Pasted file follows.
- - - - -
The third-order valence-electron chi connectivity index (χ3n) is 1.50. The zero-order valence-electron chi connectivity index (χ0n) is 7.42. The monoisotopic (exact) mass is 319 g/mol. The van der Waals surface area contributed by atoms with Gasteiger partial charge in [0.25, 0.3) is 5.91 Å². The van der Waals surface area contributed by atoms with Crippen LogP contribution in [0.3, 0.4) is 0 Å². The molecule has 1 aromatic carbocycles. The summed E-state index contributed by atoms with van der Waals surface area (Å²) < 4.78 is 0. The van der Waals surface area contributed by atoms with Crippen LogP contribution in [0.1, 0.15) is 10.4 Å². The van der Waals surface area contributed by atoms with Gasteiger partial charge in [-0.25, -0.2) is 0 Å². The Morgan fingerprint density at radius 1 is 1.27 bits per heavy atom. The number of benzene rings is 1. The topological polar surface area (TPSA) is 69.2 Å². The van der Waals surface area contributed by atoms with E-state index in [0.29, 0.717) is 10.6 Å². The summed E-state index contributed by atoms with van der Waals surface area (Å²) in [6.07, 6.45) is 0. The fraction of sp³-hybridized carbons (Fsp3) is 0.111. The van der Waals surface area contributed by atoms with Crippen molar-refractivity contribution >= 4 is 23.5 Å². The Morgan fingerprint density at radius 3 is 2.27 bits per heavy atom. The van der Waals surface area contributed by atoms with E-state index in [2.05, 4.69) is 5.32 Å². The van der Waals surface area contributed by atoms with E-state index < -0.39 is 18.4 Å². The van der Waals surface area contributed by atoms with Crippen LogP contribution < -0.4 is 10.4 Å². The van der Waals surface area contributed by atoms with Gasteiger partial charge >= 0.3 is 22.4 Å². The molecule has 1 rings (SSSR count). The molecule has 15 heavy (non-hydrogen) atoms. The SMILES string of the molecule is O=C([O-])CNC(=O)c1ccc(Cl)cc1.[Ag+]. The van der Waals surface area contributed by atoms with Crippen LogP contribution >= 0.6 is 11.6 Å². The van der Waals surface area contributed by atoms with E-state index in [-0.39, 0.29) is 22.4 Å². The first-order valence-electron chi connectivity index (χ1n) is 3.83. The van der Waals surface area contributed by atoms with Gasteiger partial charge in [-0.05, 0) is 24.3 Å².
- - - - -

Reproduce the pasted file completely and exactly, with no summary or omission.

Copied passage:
The third-order valence-electron chi connectivity index (χ3n) is 1.50. The zero-order valence-electron chi connectivity index (χ0n) is 7.42. The monoisotopic (exact) mass is 319 g/mol. The van der Waals surface area contributed by atoms with Gasteiger partial charge in [0.25, 0.3) is 5.91 Å². The van der Waals surface area contributed by atoms with Crippen LogP contribution in [0.3, 0.4) is 0 Å². The molecule has 1 aromatic carbocycles. The summed E-state index contributed by atoms with van der Waals surface area (Å²) < 4.78 is 0. The van der Waals surface area contributed by atoms with Crippen LogP contribution in [0.1, 0.15) is 10.4 Å². The van der Waals surface area contributed by atoms with Gasteiger partial charge in [-0.25, -0.2) is 0 Å². The Morgan fingerprint density at radius 1 is 1.27 bits per heavy atom. The number of benzene rings is 1. The topological polar surface area (TPSA) is 69.2 Å². The van der Waals surface area contributed by atoms with E-state index in [0.29, 0.717) is 10.6 Å². The summed E-state index contributed by atoms with van der Waals surface area (Å²) in [6.07, 6.45) is 0. The fraction of sp³-hybridized carbons (Fsp3) is 0.111. The van der Waals surface area contributed by atoms with Crippen molar-refractivity contribution >= 4 is 23.5 Å². The Morgan fingerprint density at radius 3 is 2.27 bits per heavy atom. The van der Waals surface area contributed by atoms with E-state index in [2.05, 4.69) is 5.32 Å². The van der Waals surface area contributed by atoms with E-state index < -0.39 is 18.4 Å². The van der Waals surface area contributed by atoms with Crippen LogP contribution < -0.4 is 10.4 Å². The van der Waals surface area contributed by atoms with Gasteiger partial charge >= 0.3 is 22.4 Å². The molecule has 1 rings (SSSR count). The molecule has 15 heavy (non-hydrogen) atoms. The SMILES string of the molecule is O=C([O-])CNC(=O)c1ccc(Cl)cc1.[Ag+]. The van der Waals surface area contributed by atoms with Crippen LogP contribution >= 0.6 is 11.6 Å². The van der Waals surface area contributed by atoms with E-state index in [-0.39, 0.29) is 22.4 Å². The first-order valence-electron chi connectivity index (χ1n) is 3.83. The van der Waals surface area contributed by atoms with Gasteiger partial charge in [-0.05, 0) is 24.3 Å².